Baldur’s Gate 3 is an incredible facsimile of Dungeons & Dragons’ Fifth Edition. Its recreation of D&D 5E’s gameplay system and worldbuilding are exceptionally accurate. Fans of the tabletop roleplaying game would struggle to find another video game that provides such a faithful experience. Nevertheless, being a video game means that BG3 has limitations that the original D&D 5E does not - namely, a distinct lack of freedom when it comes to problem-solving and interacting with its world.
The advantages of playing Baldur’s Gate 3 over D&D 5E are many. Players don’t require other players or a dungeon master in order to play, with the video game functioning as both. The characters and world of BG3 have been written and created by professionals, rather than ordinary folks. The game automatically rolls ability checks and calculates modifiers for you, as well as streamlining processes like character creation and levelling up. No clunky maps. No fiddly miniatures. No unwanted interactions from players who don’t know how to behave around other people.
Despite all of these positives, however, Baldur’s Gate 3 suffers from one glaring negative when compared with playing the original tabletop RPG: it forces you to play within the system of D&D 5E to an even more restrictive degree than the tabletop game itself.
Going into Baldur’s Gate 3 with a mindset of not wanting to play Dungeons & Dragons 5E may seem strange considering the entire game is built around it. But it makes a lot of sense when you consider the benefits the video game offers that the tabletop game can only provide when the right people are playing it – a deeply compelling story, well-written characters, a richly-detailed world and, of course, unbelievably horny relationship options. It feels like having to use D&D 5E’s system is the compromise I have to make to experience all the aspects of the game I do like.
Many players attempt to circumvent these restrictions by playing their own versions of D&D 5E.
Don’t get me wrong, Dungeons & Dragons 5E is an efficient gameplay system, one that effectively supports character progression and combat encounters. Nevertheless, it’s always left something to be desired in terms of player freedom when compared with other tabletop RPGs. Whenever players want to do something, they have to perform an action that can be categorised into one of the game’s ability scores. While this makes it much easier for the DM to determine whether the player succeeds in their attempted action – asking the player to roll a d20 and adding any modifiers to see if they meet or surpass a number – it stifles creativity and options that don’t require an ability check.
Many players attempt to circumvent these restrictions by playing their own versions of D&D 5E, loosening things just enough to allow for more wriggle room – such as enabling players to do something during combat that isn’t an action specifically listed within the book, or not penalising someone for their character not being proficient in a skill. It’s a big reason as to why there are thousands of 5E-inspired RPGs that pick and choose aspects of the original tabletop RPG.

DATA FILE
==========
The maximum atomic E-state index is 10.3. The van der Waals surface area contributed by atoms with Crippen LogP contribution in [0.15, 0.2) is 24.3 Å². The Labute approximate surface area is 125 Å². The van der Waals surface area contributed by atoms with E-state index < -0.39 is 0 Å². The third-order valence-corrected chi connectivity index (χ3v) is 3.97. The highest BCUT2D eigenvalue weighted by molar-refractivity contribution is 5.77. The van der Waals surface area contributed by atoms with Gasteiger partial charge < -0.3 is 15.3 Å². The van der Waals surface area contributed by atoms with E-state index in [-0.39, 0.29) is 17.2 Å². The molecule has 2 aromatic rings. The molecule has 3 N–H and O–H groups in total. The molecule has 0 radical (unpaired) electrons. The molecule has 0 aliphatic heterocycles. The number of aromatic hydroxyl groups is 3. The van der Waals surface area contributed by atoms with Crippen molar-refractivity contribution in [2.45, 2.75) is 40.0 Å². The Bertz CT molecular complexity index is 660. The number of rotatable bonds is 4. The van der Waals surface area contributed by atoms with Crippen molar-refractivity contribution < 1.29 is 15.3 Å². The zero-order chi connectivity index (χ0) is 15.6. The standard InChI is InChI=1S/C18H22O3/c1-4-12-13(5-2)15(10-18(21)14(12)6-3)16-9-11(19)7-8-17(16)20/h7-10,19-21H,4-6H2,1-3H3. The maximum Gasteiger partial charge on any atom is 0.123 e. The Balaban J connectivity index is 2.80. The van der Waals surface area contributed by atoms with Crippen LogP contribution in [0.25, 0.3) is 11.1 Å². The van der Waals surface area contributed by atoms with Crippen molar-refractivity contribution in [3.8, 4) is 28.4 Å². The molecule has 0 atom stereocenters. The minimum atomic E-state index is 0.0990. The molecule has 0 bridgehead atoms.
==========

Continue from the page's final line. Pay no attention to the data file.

I’d argue that if you wanted a more flexible system then you should just play a different roleplaying game altogether – one that better suits your needs – rather than alter D&D 5E. But none of these options are available when it comes to Baldur’s Gate 3: it’s D&D 5E or nothing.
In some ways, it’s better to think of Baldur’s Gate 3 as being a roleplaying strategy game.
Furthermore, because of the limitations of being a video game – the programmers can only provide support for a set number of approaches – the restrictions of Dungeons & Dragons 5E’s ruleset become all the more apparent. While I would usually attempt to find some bullshit workaround during combat scenarios or situations to which my character is not-well suited in D&D 5E, this simply isn’t possible most of the time in BG3.
The desire to find a clever alternative to a problem is one of the main reasons why I often play a bard character, because their utility makes it a lot easier. My favourite moments in BG3 so far have come from being able to persuade my way through situations that might have otherwise resulted in combat. Convincing three guards in a row that my goblin fugitive friend was permitted to leave the camp, warning two cowardly tieflings that a githyanki army is approaching or spooking a gang of bandits with threats of an imaginary monster to gain access to an old ruin. All of these moments felt rewarding and entertaining in a way that regimented combat encounters sometimes don’t.
In some ways, it’s better to think of Baldur’s Gate 3 as being a roleplaying strategy game, rather than a D&D 5E game, as that allows it to be its own thing instead of comparing it directly to a tabletop RPG. Though there are moments where I’m frustrated by how restricted my options are, especially during combat, BG3 is still an excellent video game that is at its best when it’s not being D&D 5E.